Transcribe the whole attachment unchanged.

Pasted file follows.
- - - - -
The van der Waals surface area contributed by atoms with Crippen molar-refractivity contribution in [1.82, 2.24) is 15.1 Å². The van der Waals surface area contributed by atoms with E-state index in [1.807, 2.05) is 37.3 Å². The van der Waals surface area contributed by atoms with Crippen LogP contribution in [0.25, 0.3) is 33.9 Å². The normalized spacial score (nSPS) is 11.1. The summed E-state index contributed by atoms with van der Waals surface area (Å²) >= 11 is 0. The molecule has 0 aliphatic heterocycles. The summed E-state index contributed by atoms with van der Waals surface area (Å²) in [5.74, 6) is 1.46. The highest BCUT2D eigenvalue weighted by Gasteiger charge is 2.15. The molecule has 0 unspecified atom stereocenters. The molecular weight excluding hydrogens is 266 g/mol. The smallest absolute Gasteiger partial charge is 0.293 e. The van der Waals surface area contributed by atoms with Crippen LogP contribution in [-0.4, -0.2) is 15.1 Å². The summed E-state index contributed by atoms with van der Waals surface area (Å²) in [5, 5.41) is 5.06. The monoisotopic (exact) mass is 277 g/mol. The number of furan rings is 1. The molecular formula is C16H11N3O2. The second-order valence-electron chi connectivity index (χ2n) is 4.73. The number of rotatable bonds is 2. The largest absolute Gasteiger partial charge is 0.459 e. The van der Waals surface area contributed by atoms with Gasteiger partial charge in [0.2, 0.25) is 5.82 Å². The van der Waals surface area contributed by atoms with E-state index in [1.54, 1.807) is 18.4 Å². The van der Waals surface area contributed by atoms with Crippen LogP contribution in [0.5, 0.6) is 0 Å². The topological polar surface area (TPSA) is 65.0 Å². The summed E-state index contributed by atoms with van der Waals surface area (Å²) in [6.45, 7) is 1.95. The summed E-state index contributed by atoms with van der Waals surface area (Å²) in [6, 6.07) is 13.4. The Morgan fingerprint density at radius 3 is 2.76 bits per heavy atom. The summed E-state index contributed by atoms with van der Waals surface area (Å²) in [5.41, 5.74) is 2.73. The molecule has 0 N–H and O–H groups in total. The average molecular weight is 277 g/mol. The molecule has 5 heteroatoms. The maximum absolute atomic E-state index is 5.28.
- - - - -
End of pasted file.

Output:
The van der Waals surface area contributed by atoms with Crippen molar-refractivity contribution in [1.82, 2.24) is 15.1 Å². The van der Waals surface area contributed by atoms with E-state index in [1.807, 2.05) is 37.3 Å². The van der Waals surface area contributed by atoms with Crippen LogP contribution in [0.25, 0.3) is 33.9 Å². The normalized spacial score (nSPS) is 11.1. The summed E-state index contributed by atoms with van der Waals surface area (Å²) >= 11 is 0. The molecule has 0 aliphatic heterocycles. The summed E-state index contributed by atoms with van der Waals surface area (Å²) in [5.74, 6) is 1.46. The highest BCUT2D eigenvalue weighted by Gasteiger charge is 2.15. The molecule has 0 unspecified atom stereocenters. The molecular weight excluding hydrogens is 266 g/mol. The smallest absolute Gasteiger partial charge is 0.293 e. The van der Waals surface area contributed by atoms with Crippen LogP contribution in [-0.4, -0.2) is 15.1 Å². The summed E-state index contributed by atoms with van der Waals surface area (Å²) in [5, 5.41) is 5.06. The monoisotopic (exact) mass is 277 g/mol. The number of furan rings is 1. The molecular formula is C16H11N3O2. The second-order valence-electron chi connectivity index (χ2n) is 4.73. The number of rotatable bonds is 2. The largest absolute Gasteiger partial charge is 0.459 e. The van der Waals surface area contributed by atoms with Gasteiger partial charge in [0.2, 0.25) is 5.82 Å². The van der Waals surface area contributed by atoms with E-state index in [1.54, 1.807) is 18.4 Å². The van der Waals surface area contributed by atoms with Crippen LogP contribution in [0.5, 0.6) is 0 Å². The topological polar surface area (TPSA) is 65.0 Å². The summed E-state index contributed by atoms with van der Waals surface area (Å²) in [6.45, 7) is 1.95. The summed E-state index contributed by atoms with van der Waals surface area (Å²) in [6, 6.07) is 13.4. The Morgan fingerprint density at radius 3 is 2.76 bits per heavy atom. The summed E-state index contributed by atoms with van der Waals surface area (Å²) in [5.41, 5.74) is 2.73. The molecule has 0 N–H and O–H groups in total. The average molecular weight is 277 g/mol. The molecule has 5 heteroatoms. The maximum absolute atomic E-state index is 5.28.